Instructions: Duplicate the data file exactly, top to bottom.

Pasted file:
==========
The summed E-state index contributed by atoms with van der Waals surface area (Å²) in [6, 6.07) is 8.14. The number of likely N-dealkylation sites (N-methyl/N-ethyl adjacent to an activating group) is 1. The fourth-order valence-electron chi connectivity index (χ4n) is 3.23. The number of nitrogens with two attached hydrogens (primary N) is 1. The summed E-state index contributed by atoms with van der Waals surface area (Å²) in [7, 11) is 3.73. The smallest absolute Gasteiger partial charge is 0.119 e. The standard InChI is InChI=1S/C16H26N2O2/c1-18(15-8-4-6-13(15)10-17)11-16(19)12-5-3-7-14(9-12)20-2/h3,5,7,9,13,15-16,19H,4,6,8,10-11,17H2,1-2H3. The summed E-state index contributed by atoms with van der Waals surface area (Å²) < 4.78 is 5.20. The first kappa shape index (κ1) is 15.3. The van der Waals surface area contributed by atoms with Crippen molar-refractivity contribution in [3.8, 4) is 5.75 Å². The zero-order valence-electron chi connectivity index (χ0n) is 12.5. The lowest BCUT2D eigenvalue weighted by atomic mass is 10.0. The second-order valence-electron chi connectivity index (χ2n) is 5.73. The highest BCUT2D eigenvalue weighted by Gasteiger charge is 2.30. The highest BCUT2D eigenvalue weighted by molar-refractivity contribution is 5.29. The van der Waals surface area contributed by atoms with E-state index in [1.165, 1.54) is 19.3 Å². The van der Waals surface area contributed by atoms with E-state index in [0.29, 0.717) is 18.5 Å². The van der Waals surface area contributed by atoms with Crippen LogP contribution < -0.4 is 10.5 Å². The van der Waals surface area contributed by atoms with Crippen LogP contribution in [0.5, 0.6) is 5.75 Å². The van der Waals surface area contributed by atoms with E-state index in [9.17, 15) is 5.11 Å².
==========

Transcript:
The summed E-state index contributed by atoms with van der Waals surface area (Å²) in [6, 6.07) is 8.14. The number of likely N-dealkylation sites (N-methyl/N-ethyl adjacent to an activating group) is 1. The fourth-order valence-electron chi connectivity index (χ4n) is 3.23. The number of nitrogens with two attached hydrogens (primary N) is 1. The summed E-state index contributed by atoms with van der Waals surface area (Å²) in [7, 11) is 3.73. The smallest absolute Gasteiger partial charge is 0.119 e. The standard InChI is InChI=1S/C16H26N2O2/c1-18(15-8-4-6-13(15)10-17)11-16(19)12-5-3-7-14(9-12)20-2/h3,5,7,9,13,15-16,19H,4,6,8,10-11,17H2,1-2H3. The summed E-state index contributed by atoms with van der Waals surface area (Å²) < 4.78 is 5.20. The first kappa shape index (κ1) is 15.3. The van der Waals surface area contributed by atoms with Crippen molar-refractivity contribution in [3.8, 4) is 5.75 Å². The zero-order valence-electron chi connectivity index (χ0n) is 12.5. The lowest BCUT2D eigenvalue weighted by atomic mass is 10.0. The second-order valence-electron chi connectivity index (χ2n) is 5.73. The highest BCUT2D eigenvalue weighted by Gasteiger charge is 2.30. The highest BCUT2D eigenvalue weighted by molar-refractivity contribution is 5.29. The van der Waals surface area contributed by atoms with E-state index in [1.165, 1.54) is 19.3 Å². The van der Waals surface area contributed by atoms with E-state index in [0.29, 0.717) is 18.5 Å². The van der Waals surface area contributed by atoms with Crippen LogP contribution < -0.4 is 10.5 Å². The van der Waals surface area contributed by atoms with Crippen LogP contribution in [0.5, 0.6) is 5.75 Å². The van der Waals surface area contributed by atoms with E-state index in [9.17, 15) is 5.11 Å².